What these master storytellers all have in common is the ability to build these future worlds so real, that they make us feel invested in their fictional events and inhabitants. Isn’t it ironic then, that we aren’t able to use these same principles to make people invested in the future of the real world? How might we inspire the the same emotions for the real ecosystems and their inhabitants as they experienced in their journey through The Jungle Book or as they romped through the Savannah with Simba and his friends?
Let’s use popular culture and fiction to provoke conversations about our future in a language familiar to us conservationists and our audience. Let’s use the Fossil Fuel wastelands in Ernest Cline’s Ready Player One or the incredible dystopian landscapes in Paolo Bacigalupi’s award winning dystopian climate fiction Windup Girl, Water Knife and Ship Breaker.
Sounds a bit contrarian doesn’t it? I just mentioned that Doomsday Narratives induce inaction and now I am saying let’s use Dystopian Climate Fiction to solve the problem? There’s a major difference between the two, the Doomsday Narrative speaks in absolutes, it shows you dying baby seals and tells you how you are going to be living under water in a decade or so.
Dystopian Climate Fiction on the other hand provides the safety net of fiction. This automatically removes the fear-induced paralysis. Here, we are simultaneously creating a safe vantage point while sparking the imagination. The reader/viewer can now navigate this world keeping her/his faculties engaged and imagine their own solutions to the problems the protagonists face.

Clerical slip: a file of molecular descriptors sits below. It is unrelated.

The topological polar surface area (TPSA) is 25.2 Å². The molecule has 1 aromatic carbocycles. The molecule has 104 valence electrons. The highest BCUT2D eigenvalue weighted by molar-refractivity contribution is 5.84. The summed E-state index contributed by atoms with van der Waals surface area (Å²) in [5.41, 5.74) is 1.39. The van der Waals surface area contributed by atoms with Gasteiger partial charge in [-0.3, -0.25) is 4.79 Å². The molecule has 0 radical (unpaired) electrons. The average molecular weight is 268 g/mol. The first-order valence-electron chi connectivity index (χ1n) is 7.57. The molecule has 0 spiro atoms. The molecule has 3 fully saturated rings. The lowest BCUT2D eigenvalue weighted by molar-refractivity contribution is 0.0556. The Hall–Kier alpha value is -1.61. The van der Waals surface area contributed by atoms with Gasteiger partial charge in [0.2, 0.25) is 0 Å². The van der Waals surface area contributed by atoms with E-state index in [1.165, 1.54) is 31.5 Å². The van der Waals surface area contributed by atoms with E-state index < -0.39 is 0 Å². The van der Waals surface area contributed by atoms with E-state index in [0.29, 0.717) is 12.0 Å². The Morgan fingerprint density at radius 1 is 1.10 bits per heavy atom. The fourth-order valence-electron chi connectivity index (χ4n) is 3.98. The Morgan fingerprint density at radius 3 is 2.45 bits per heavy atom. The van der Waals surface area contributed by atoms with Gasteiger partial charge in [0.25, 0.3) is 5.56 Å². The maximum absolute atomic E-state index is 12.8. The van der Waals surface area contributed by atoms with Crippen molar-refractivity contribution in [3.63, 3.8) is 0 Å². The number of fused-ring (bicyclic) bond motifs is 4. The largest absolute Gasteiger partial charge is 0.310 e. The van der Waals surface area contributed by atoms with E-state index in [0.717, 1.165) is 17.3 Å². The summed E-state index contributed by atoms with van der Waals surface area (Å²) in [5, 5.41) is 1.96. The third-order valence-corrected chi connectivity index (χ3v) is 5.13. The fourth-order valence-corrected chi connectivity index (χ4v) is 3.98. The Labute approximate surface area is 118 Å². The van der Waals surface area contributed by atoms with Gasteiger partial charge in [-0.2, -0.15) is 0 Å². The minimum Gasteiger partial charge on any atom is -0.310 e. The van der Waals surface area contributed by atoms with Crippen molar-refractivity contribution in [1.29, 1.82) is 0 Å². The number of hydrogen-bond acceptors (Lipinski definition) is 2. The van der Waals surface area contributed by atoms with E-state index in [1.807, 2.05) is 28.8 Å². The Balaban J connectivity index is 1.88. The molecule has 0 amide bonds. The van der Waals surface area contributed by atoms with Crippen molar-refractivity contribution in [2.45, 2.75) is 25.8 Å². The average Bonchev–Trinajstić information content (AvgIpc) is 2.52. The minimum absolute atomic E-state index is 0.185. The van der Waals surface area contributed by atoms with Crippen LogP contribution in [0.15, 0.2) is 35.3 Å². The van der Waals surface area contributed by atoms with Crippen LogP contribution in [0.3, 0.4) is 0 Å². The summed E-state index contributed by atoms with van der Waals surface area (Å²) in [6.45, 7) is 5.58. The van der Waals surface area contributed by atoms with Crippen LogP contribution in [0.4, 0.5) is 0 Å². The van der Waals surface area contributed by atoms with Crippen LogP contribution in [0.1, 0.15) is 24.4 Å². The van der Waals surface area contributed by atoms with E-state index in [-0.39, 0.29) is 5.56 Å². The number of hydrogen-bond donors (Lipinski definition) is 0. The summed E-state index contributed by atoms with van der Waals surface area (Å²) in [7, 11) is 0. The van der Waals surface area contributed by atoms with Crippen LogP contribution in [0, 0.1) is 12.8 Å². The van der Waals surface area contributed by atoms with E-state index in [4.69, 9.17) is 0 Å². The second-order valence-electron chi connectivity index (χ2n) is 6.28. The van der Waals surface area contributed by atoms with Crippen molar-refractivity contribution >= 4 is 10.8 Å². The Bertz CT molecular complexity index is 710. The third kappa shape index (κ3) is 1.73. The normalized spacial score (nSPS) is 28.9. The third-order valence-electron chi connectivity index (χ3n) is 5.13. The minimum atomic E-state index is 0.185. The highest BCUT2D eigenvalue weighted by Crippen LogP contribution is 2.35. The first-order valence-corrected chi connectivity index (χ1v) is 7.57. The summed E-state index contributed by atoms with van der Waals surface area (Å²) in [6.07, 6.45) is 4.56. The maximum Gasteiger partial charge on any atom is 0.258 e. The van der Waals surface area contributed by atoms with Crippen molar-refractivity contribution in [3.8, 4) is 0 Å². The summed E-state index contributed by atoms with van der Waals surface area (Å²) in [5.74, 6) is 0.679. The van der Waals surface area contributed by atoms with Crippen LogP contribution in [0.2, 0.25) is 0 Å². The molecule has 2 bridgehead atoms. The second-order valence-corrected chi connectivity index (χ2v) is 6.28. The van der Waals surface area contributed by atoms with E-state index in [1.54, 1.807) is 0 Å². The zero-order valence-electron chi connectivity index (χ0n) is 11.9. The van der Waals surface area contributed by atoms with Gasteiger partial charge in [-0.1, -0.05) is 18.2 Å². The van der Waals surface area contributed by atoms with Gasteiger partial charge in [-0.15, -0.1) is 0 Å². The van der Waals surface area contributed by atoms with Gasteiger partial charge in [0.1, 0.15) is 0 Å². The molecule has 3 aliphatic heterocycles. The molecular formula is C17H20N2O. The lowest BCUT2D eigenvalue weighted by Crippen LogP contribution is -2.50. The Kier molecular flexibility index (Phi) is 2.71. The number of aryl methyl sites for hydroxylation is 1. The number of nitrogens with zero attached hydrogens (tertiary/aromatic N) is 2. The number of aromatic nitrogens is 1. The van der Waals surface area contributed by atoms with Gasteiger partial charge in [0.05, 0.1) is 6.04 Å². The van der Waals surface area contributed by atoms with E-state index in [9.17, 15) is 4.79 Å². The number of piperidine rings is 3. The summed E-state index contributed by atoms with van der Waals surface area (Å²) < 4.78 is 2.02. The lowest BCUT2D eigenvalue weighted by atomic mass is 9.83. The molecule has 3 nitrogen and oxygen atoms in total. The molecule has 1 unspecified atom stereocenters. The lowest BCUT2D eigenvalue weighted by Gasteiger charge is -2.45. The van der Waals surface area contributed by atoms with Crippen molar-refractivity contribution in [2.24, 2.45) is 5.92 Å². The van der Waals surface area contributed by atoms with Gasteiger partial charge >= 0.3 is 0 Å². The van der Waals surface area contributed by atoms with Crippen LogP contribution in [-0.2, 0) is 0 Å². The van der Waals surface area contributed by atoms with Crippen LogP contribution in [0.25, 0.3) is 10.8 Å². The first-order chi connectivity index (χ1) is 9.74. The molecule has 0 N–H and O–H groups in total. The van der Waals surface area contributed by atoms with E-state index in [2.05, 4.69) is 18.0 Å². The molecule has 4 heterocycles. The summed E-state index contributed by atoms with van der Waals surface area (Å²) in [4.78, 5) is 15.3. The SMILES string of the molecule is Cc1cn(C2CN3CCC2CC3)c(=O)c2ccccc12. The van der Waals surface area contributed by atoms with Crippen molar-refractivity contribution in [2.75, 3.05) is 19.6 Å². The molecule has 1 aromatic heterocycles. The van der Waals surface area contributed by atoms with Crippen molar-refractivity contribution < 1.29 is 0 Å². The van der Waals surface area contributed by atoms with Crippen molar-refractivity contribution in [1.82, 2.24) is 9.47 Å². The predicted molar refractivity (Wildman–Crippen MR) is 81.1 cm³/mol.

To paraphrase Bacigalupi, he wants his readers to feel a sense of anxiety, yet find pleasure in navigating these odd new worlds in his stories. He wants them to then come back into the world and view it from a new perspective, affected by the experience of the story, so that when the reader comes across the extreme issues they have seen in the books like water rights, etc. in the real world, they can relate them to what they’ve read and begin to grasp the gravity of the situation. (See the entire interview in the video below)
On the other hand you have Ernest Cline’s Ready Player One or Pixar’s Wall-E describe the perils of future worlds rendered wastelands due to over-consumption, rogue capitalism and fossil fuels dependency, so much so that its inhabitants escape it by “living” in virtual reality. Both of these scenarios help us understand the future of unchecked consumption and introspect course correct appropriately. More importantly it paints a picture, in language and imagery the reader/viewer can relate to, with protagonists willing to take action to change their reality.
The more we can engage our audiences in these optimistic approaches, inspiring discussions and imaginations the more likely we are to be able to harness these imaginations into creative solutions. Even educational institutions, like Arizona State University are adapting these imaginative approaches to inspire a new generation of conservationists.
The way to effectively counteract denial of environmental degradation is not through raw data and statistics, but by putting these numbers into a different contexts which people can understand and engage with we might be able to create a shift in attitudes.
Next up: In Part 2 let’s discuss the use of Immersive Experiences & their applications for conservation.
First published in The Himalayan